If there is to be another push for mayoral control of Rochester public schools, do not expect to find Lt. Gov. Robert Duffy on the front line.
“My role has changed. It is not my job to lead this effort in any way,” said the city’s former mayor. “It is only to help and assist at that point” there is consensus among local leaders.
Duffy waged what became a divisive 2010 campaign to change how city schools are governed. Leaving office a year ago, he said his successor — who was unknown at the time — should support such a change and that he, as lieutenant governor, would work from Albany to get the legislation passed in the Senate.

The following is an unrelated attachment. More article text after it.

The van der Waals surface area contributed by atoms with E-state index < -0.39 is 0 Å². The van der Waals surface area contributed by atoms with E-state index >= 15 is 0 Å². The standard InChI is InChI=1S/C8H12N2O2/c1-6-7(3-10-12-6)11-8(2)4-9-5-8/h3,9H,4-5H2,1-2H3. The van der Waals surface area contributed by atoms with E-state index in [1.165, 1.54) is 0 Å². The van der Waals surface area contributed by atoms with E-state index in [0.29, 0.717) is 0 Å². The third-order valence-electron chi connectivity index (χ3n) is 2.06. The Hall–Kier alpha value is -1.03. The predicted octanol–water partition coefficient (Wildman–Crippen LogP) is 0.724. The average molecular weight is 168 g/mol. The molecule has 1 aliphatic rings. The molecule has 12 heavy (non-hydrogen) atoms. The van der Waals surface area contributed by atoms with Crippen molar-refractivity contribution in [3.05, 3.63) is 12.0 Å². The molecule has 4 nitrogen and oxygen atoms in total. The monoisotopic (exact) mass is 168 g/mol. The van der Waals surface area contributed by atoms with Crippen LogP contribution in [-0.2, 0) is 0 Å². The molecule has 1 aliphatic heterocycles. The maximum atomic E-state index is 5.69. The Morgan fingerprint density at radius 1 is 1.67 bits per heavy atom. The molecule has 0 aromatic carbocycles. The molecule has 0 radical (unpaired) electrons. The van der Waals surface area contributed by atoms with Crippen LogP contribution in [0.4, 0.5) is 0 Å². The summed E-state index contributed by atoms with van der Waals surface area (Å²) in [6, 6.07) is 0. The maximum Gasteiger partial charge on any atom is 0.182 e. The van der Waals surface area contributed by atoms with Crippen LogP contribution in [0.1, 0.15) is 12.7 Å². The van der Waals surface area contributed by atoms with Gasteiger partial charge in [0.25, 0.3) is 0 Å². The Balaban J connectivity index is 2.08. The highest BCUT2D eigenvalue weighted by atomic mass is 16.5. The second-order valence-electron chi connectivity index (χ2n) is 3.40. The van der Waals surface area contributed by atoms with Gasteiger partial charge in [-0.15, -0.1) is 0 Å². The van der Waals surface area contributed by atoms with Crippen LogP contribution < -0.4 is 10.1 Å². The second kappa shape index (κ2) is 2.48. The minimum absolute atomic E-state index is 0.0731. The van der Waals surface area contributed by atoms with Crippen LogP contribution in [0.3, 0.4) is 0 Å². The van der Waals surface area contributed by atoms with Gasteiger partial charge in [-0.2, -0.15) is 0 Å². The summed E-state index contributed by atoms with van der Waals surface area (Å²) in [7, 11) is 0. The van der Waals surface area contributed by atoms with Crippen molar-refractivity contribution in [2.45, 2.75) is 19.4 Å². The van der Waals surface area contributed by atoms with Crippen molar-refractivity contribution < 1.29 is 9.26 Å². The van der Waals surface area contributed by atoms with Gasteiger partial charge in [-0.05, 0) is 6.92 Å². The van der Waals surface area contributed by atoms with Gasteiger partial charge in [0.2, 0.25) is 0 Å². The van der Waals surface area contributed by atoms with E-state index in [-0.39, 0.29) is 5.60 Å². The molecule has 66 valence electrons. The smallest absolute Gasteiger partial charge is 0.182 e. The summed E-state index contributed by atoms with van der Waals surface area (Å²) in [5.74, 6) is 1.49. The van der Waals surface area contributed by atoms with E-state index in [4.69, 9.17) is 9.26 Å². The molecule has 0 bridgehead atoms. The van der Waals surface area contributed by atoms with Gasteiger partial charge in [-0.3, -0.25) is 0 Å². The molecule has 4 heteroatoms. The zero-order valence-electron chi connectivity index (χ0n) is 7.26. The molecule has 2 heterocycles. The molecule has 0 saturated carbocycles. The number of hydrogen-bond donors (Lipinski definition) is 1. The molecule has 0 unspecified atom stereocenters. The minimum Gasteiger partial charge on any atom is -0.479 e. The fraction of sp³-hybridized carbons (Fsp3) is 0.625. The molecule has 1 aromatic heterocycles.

Nothing happened until Assemblyman David Gantt, D-Rochester, announced this week that he plans to introduce mayoral control legislation in the upcoming legislative session, which officially begins next week.
The 2010 bill called for the elimination of the elected school board and the installation of the mayor as head of the district. It also called for the appointment of a nine-member education commission and councils of district parents to conduct hearings, comment on policy and budget matters, and evaluate the superintendent.